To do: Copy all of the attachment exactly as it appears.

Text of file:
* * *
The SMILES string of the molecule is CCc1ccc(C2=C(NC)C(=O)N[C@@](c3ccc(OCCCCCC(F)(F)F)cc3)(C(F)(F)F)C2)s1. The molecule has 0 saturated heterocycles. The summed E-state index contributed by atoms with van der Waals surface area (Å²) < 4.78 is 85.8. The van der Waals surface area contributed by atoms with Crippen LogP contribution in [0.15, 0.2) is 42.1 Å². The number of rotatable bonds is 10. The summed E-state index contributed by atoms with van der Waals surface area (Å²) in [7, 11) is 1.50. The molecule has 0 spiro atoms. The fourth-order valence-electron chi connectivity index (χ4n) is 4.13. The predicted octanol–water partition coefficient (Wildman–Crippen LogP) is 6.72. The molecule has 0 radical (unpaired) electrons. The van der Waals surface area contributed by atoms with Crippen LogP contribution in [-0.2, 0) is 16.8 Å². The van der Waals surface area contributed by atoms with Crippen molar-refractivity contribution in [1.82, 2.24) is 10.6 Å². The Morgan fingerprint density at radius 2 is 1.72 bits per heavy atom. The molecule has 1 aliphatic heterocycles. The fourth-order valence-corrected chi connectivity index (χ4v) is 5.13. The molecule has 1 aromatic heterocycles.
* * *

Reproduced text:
The SMILES string of the molecule is CCc1ccc(C2=C(NC)C(=O)N[C@@](c3ccc(OCCCCCC(F)(F)F)cc3)(C(F)(F)F)C2)s1. The molecule has 0 saturated heterocycles. The summed E-state index contributed by atoms with van der Waals surface area (Å²) < 4.78 is 85.8. The van der Waals surface area contributed by atoms with Crippen LogP contribution in [0.15, 0.2) is 42.1 Å². The number of rotatable bonds is 10. The summed E-state index contributed by atoms with van der Waals surface area (Å²) in [7, 11) is 1.50. The molecule has 0 spiro atoms. The fourth-order valence-electron chi connectivity index (χ4n) is 4.13. The predicted octanol–water partition coefficient (Wildman–Crippen LogP) is 6.72. The molecule has 0 radical (unpaired) electrons. The van der Waals surface area contributed by atoms with Crippen LogP contribution in [-0.2, 0) is 16.8 Å². The van der Waals surface area contributed by atoms with Crippen molar-refractivity contribution in [1.82, 2.24) is 10.6 Å². The Morgan fingerprint density at radius 2 is 1.72 bits per heavy atom. The molecule has 1 aliphatic heterocycles. The fourth-order valence-corrected chi connectivity index (χ4v) is 5.13. The molecule has 1 aromatic heterocycles.